This is another really awkward story from the build files.
I had the idea of doing a resin and wood turning based on some bark and oak burl scraps that I had lying around in the shop.
This ought to be straightforward, right? I cut a plywood disc then glued the wood to it and hunted up a silicone bake pan to use as a mold for the whole thing.
It took around 600ml of resin to fill the mold, then I lowered it carefully into the pressure pot (it just fit!) and brought it up to 60psi to sit overnight. Since I’m worried about heat buildup in the pot, I thought it would be a good idea to put it out on the porch, where the sweet spring evening breezes would keep it nice and cool.
That was “a thought too far” – apparently, as I moved it, a small(ish) amount of resin slopped over the edge of the mold and now my pressure pot is a permanent sculpture.
It’s barely possible to slip a crowbar down the side into the gap between the wood and the steel; I was thinking that perhaps I could get the resin to release from the silicone bake pan and at least I’d be able to remove the center-piece. But… Nooooooo. The silicone fit tightly and the wood appears to have forced it to seal against the edges – then the wood is epoxied down on top of that. It’s solidly bonded. It appears to be a job for high explosives (but that would compromise the integrity of the pot).
I suppose I can still use the pressure pot, by putting objects on that nice plywood platform epoxied into the bottom. It’s a “spacer” – that’s the ticket – it’s there to raise any future projects a bit higher so they will be easier to reach until something sticks to that plywood and I’ve added another layer.
Well, I needed another pressure pot, anyway.
Pressure pot conversions are fun: you need to remove the bubbler tube that goes down into the paint, and disassemble and cap off the stirring rod holder. After that, it’s a matter of coming up with the correct mix of ball valves and adapters to fit your pressure pump. For those of you who are not into extreme resin casting, these pressure pots are designed to hold paint for pressure roller systems. So, there’s a pressure-fit agitator that lets you stir the paint while it’s under pressure, and a siphon tube that collects the paint that’s being forced up into the hose that leads to the roller. The good news about this is that the pressure pots are not super expensive, since they make a lot of them for paint systems and that drives the price down. The bad news is that they’re not designed to take high(er) pressures and are often listed as “80psi” but when you get them the maximum pressure listed right on the outside is 40psi. I’ve been tempted to wrap mine with some fiberglass mat and paint it down with resin, but I suspect that if anything “pops” it will be the lid going straight up, so I don’t ever get in the path of the lid while I am pressurizing the can. I replaced the safety valve with a 60psi blow-point and that is good enough. When I pressurize it, I hook up the hose and stand on the other side of a cinderblock wall while I start the pump. I can only imagine the god-awful mess that would be created if the pot blows out while there’s pigmented liquid resin in it.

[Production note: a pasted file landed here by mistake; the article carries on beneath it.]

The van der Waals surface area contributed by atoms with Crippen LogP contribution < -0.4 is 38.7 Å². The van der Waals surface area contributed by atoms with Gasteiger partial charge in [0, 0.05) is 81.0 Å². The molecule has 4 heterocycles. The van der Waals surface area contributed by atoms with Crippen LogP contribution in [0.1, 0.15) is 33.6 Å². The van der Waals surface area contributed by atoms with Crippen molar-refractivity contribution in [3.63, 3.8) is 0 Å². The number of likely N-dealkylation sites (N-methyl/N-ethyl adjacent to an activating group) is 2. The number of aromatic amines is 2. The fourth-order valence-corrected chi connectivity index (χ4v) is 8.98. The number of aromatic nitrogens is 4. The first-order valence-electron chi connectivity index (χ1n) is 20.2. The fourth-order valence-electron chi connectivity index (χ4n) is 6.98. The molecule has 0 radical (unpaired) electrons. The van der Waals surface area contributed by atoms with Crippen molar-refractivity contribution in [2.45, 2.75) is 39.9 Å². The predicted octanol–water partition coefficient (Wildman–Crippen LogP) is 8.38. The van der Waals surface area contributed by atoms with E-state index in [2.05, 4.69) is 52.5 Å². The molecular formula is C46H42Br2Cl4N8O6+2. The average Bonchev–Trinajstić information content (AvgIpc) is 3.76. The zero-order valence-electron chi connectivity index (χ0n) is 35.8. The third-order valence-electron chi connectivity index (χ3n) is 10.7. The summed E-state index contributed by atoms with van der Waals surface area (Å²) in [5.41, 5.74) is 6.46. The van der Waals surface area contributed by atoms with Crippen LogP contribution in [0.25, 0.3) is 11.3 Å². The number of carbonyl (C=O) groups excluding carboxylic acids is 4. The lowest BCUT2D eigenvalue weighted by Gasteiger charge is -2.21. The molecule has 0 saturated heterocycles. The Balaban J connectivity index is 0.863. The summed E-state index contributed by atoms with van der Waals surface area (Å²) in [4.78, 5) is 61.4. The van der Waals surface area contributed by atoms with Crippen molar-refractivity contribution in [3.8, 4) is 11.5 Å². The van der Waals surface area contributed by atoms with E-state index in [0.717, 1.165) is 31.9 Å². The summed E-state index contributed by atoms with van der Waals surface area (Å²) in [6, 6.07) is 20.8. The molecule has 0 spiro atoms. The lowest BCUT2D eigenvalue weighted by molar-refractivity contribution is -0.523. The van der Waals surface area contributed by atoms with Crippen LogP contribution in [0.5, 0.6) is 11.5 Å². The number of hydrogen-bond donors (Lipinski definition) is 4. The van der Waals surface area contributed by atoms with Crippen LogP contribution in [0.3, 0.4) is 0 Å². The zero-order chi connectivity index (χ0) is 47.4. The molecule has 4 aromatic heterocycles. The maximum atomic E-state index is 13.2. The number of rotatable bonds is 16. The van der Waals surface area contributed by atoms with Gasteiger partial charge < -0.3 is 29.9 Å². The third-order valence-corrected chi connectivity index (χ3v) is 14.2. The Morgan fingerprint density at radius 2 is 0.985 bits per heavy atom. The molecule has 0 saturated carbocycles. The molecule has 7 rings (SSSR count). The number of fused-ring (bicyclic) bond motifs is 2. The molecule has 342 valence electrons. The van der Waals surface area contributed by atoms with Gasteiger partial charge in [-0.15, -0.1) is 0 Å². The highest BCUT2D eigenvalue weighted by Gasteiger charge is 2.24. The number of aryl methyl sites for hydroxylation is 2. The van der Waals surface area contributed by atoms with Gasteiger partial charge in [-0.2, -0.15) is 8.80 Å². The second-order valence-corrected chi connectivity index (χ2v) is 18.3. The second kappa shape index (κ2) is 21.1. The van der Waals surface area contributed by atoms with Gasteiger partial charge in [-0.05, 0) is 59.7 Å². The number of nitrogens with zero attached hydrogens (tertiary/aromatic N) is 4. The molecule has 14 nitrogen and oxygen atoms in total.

This explains why some of the resin-workers I’ve seen always put a poly bag around everything before it goes in the pot. I’m also thinking, now, that I need to be extra careful not to get any epoxy resin on the lip of the pot, before I clamp it down nice and tight with the screw-clamps.